span.linklike:hover { text-decoration:none; }

The argument is that <a> gives you behaviour and looks together. If you then do your best to negate all behaviour, it's simpler to just apply the styling to something more neutral - and put code in its onclick.


It breaks search engine indexability.

href=javascript:void(0)

void

  • evaluates to undefined
  • requires an expression, so when you use a href, you can use it to
    • have a do-nothing href (
      javascript:void(0)
      ,
      javascript:void 0
      , also
      javascript:;
      ), where 0 is just a short ignorable value
    • wrap inline code (see next section)
  • can only contain expressions, not assignments and such (verify)
You can work around this by calling a previously defined function, or defining and immediately calling an anonymous function (verbose, but works and is valid javascript):
href=javascript:void(code)

One way of adding javascript to a link is to add it to its href attribute with a 'execute the code when you click the link' intent. Technically a convention, but an ubiquitous one.

Upsides:

  • Simple
  • valid (X)HTML in and of itself

Downsides:

  • middle-click won't load link in new tab (annoying to users that like to have many tabs open)
  • Is technically a non-standard way of adding handlers to (X)HTML. Most browsers support it, though
  • No graceful degradation - no javascript means no link at all - spiders won't understand it

To worry about:

  • if the code (or rather, its constituent?) returns a string, object or such, the browser will assume that was an URL and will navigate to it. Workaround: using void() or similar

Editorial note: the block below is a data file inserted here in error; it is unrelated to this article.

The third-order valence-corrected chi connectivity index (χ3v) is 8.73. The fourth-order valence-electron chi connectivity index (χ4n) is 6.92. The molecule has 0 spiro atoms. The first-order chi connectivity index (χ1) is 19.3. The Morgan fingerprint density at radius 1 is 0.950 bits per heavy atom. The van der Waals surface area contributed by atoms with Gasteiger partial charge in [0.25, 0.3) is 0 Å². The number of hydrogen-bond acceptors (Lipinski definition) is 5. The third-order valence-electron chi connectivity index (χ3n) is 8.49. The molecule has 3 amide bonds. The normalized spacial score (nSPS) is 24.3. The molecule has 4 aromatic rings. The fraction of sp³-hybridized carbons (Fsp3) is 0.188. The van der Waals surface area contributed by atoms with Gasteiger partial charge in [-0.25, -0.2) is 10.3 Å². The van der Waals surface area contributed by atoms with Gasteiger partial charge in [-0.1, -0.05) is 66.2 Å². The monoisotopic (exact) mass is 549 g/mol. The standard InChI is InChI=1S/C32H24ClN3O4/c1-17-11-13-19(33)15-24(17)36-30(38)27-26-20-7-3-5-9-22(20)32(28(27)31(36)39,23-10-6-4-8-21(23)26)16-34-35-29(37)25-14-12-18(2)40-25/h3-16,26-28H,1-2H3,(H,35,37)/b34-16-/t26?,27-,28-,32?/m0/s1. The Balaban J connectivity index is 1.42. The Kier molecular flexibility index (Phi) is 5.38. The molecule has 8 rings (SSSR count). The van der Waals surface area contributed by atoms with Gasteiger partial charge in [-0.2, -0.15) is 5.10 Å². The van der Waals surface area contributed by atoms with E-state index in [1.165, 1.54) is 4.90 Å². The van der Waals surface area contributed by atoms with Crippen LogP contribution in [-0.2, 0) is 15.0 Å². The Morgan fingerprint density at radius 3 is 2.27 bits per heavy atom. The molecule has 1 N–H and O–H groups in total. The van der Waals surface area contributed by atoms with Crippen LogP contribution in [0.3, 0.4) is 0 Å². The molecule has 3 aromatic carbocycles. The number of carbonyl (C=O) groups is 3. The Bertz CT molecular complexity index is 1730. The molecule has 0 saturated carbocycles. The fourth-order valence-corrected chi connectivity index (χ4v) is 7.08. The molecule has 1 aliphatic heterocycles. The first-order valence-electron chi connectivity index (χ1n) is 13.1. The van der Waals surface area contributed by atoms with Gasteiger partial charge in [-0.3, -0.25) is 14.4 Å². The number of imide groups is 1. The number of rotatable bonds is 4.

href=#

Using a hash (as in #) in href will

  • not reload the page
  • scroll (skip, really) a page to
    • ...a named anchor, defined like <a name="helpsection">) if it exists
    • ...the top of the page if it does not

Upside:

  • doesn't trigger a page load
  • will work in any browser
  • doesn't do anything different when javascript is disabled

Downside:

  • In most cases, will move the page


There is a semi-workaround that makes this a simple option to have onclick in javascript browsers, and degrade to the href in those without.

Combinations

<a>, with do-nothing href, and code in onclick

...and, if you use a href, some style of do-nothing in there, e.g.

<a href="javascript:void(0)" onclick="code" >
<a href="javascript:;" onclick="code" >
<a href="#" onclick="code" >

Upside:

  • Simple

Downside:

  • no fallback for cases where javascript is disabled
  • # will often trigger a page move (not an issue in SPAs that also handle all of the layout)

Further notes:

  • It is neater, in both HTML elegance and in browser compatibility terms, to register the onclick handler via code instead.
<a> without href, code in onclick

You can omit the href attribute. DTDs (HTML4, XHTML) list it as #IMPLIED, meaning omission is technically valid (recall that anchors are <a> tags with only a name)

Be aware of varying browser behaviour, of link semantics interaction with <base>, and note that some (stupid) scripting may assume href's presence.

Note that the use of a gives you nothing. See the "consider a span" argument above.

On gracefully degrading

Why/Whether

Two basic reasons why: Spider indexability, and support for more basic browsers.


First decide whether you want to.

Most SPAs depend on scripting anyway, and can easily choose to demand a recent browser. They may have no fallback at all, or have a simplified non-interactive fallback.

Neither needs per-link fallback considerations.


Script interactions are invisible to spiders, but fully fleshed interfaces, if they expose content, often have a more specific way to expose it.

This is more about pages that are that exposure to search engines, and have non-reloading interactions on top.


How

If you have good reason to gracefully degrade scripting to a link, consider progressive enhancement rather than graceful degradation

  • e.g. regular links with URL in href, and scripting alters that to XHR instead